Monday, December 1, 2008

Bailout? What for?

Once again proving that she's a maven in keeping a finger on the pulse of the automotive community and what the buzz is within it, Ari sent me a link to a recent webpost on today. The article deals with the upswing in VC interest in automotive startups focusing on how a lot of investment has been made in companies that are looking to improve energy efficiency of conventional vehicles, rather than the development of one-off vehicles costing in the hundreds of thousands of dollars. Several of the companies mentioned we have already been following and/or have visited including A123 Systems, Achates Power and Geo2 Technologies.

The article also makes note of something that Ari, Jay and I have mentioned several times in our blogs, whether it be the Life, Vision, or Engineering blogs respectively:


The agility to recognize what the multitude of startup companies in our field are accomplishing and quickly and effectively incorporate those technologies that fit our ethos, as well as that of our customers. This is why it is so important to stay on top of all the innovations that are being made on a daily basis within our field, and never turn a blind eye to any technology that could be a fit for the Rally Fighter, or even for several designs down the road that we haven't yet begun to so little as create a sketch on a napkin for. To repeat myself, this is something that the large auto manufacturers have an inability to do, and is a huge reason for the proposed "Bailout", as referenced by one industry professional in the article,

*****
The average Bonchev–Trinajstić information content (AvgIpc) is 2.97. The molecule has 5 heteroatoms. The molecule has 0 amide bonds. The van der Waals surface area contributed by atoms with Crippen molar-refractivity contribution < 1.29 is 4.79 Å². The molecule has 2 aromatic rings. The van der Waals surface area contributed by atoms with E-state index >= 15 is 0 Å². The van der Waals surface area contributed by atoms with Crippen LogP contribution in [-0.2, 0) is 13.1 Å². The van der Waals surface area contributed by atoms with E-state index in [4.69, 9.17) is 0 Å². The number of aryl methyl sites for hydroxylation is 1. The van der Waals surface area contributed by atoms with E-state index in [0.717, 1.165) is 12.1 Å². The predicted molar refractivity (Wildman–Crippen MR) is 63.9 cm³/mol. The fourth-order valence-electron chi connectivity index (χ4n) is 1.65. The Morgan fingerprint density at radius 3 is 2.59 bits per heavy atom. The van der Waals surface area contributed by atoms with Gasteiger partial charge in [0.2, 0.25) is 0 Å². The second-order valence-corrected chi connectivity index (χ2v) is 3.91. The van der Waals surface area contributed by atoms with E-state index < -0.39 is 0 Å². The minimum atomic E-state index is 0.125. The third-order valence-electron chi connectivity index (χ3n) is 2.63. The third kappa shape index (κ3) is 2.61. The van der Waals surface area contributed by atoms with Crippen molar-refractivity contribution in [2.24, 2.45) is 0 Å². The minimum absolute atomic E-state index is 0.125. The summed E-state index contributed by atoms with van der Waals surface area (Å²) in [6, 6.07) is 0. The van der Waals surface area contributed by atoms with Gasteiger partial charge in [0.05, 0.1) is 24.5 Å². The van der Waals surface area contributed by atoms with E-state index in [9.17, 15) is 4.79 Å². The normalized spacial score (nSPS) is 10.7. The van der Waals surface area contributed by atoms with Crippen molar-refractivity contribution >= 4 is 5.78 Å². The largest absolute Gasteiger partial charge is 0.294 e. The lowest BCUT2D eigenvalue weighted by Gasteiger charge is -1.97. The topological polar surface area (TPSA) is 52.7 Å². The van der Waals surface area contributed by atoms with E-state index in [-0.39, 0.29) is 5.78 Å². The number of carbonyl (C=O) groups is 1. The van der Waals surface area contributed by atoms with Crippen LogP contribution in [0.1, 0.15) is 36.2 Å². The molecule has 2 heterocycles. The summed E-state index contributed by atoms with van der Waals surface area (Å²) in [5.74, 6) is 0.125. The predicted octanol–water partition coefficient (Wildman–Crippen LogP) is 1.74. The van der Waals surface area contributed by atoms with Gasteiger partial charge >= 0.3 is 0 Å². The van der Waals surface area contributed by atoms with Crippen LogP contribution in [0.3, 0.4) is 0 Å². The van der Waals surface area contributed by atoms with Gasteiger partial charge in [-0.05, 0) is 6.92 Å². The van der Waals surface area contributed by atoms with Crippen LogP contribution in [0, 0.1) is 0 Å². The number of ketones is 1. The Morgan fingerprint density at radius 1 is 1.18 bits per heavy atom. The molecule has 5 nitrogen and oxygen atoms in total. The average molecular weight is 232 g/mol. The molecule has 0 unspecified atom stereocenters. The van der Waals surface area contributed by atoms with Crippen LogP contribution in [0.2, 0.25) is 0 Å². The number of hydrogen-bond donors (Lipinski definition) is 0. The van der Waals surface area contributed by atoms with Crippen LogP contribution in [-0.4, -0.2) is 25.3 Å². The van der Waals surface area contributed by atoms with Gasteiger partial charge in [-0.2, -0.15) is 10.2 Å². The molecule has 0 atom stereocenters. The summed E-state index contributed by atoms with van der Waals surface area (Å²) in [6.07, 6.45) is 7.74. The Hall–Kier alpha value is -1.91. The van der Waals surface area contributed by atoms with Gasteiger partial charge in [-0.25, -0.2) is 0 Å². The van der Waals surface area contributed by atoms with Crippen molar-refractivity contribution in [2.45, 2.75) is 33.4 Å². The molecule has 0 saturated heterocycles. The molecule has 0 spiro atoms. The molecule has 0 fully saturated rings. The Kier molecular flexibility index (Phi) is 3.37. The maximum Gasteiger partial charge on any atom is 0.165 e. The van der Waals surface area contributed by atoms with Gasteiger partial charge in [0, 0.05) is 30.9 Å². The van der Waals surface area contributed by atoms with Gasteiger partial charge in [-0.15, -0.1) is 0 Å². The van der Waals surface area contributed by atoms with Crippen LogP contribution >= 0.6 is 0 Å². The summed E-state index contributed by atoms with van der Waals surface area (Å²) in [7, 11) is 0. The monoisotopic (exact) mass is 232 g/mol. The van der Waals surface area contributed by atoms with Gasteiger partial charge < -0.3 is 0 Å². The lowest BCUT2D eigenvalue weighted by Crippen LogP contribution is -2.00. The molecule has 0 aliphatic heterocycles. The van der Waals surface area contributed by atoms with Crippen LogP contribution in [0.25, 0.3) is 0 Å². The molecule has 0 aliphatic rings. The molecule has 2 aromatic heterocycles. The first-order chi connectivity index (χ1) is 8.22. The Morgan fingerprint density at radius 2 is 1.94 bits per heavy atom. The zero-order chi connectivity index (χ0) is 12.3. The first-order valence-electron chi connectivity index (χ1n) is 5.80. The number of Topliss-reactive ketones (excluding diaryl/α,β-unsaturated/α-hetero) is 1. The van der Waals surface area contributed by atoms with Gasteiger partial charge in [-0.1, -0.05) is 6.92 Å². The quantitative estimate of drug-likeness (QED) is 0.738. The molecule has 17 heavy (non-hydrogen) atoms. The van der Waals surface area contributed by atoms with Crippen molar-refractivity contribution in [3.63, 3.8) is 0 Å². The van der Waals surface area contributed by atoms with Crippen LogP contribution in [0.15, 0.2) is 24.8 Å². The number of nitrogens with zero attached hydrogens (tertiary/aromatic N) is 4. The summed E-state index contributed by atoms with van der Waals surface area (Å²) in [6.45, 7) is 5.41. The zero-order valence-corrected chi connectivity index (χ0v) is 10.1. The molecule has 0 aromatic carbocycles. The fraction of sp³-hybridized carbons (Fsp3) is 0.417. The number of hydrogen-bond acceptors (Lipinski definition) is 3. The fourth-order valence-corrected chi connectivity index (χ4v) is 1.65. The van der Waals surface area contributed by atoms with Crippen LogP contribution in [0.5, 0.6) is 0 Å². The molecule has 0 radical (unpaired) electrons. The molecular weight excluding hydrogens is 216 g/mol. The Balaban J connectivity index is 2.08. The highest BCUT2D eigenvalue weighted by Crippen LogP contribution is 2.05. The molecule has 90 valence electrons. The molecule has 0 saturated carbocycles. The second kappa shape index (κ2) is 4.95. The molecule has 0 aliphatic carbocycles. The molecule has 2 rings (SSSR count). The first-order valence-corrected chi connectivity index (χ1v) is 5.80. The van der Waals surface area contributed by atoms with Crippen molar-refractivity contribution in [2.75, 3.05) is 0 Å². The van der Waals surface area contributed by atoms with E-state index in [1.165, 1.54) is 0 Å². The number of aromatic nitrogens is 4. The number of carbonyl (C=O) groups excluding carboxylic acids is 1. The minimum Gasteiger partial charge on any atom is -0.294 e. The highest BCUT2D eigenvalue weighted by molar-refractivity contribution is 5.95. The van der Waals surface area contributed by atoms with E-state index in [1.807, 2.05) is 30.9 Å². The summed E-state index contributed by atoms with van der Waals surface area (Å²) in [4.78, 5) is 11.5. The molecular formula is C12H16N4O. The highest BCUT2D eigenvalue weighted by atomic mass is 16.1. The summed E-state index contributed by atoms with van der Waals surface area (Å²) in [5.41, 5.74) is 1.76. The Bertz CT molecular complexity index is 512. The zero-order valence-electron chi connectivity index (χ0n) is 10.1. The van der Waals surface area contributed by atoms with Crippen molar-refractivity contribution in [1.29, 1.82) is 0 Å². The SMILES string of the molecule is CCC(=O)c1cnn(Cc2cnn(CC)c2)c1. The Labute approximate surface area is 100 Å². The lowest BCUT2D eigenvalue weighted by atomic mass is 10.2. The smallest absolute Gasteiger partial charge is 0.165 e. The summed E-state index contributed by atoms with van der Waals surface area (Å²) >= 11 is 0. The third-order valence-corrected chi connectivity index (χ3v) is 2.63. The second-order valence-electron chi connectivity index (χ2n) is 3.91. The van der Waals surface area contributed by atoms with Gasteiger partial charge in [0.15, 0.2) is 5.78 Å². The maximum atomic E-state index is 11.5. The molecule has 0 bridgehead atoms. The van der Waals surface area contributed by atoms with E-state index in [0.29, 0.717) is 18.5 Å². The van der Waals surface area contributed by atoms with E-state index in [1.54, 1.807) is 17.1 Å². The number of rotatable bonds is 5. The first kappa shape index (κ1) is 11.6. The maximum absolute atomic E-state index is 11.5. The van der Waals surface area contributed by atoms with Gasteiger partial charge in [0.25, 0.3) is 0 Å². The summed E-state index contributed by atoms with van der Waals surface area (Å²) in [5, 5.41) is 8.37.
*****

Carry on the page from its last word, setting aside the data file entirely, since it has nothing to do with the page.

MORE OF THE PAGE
"Bill Klehm, CEO of Fallbrook Technologies, a San Diego startup which itself has raised some $25 million to help it develop a gearless transmission, says he laughs when he hears Detroit auto executives fret about competing against China's low-cost manufacturing. "Nobody should be worried that the Chinese are coming," Klehm says. "But the U.S. automakers should be concerned that the U.S. entrepreneurs are coming."

He also goes on to state,

"Companies and small businesses that operate delivery fleets are searching for ways they can retrofit their trucks and vans to reduce fuel costs, which were acutely painful when gasoline was more than $4 a gallon, Klehm says. At Wal-Mart, for example, Klehm says a 1 percent improvement in fuel economy is worth $52 million. 'Ford is talking about improving the fuel economy of next year's lineup,' he says. 'Fleet operators need solutions today. They don't need promises for the next year.'"

The Rally Fighter (and any of the other vehicles we will roll out) is far from "conventional" in it's design, but could be an excellent platform for many of the technologies mentioned in this article, positioning us as the market leader in several categories within the green movement. Certainly the coolest looking and best performing vehicle, I think. Therefore, expect to hear more from us on companies such as those mentioned in the article.


Ari said...

Andy showed me this article! I'm exited to see more interest in INNOVATION and not topical diagnosis of problems. Great post :)

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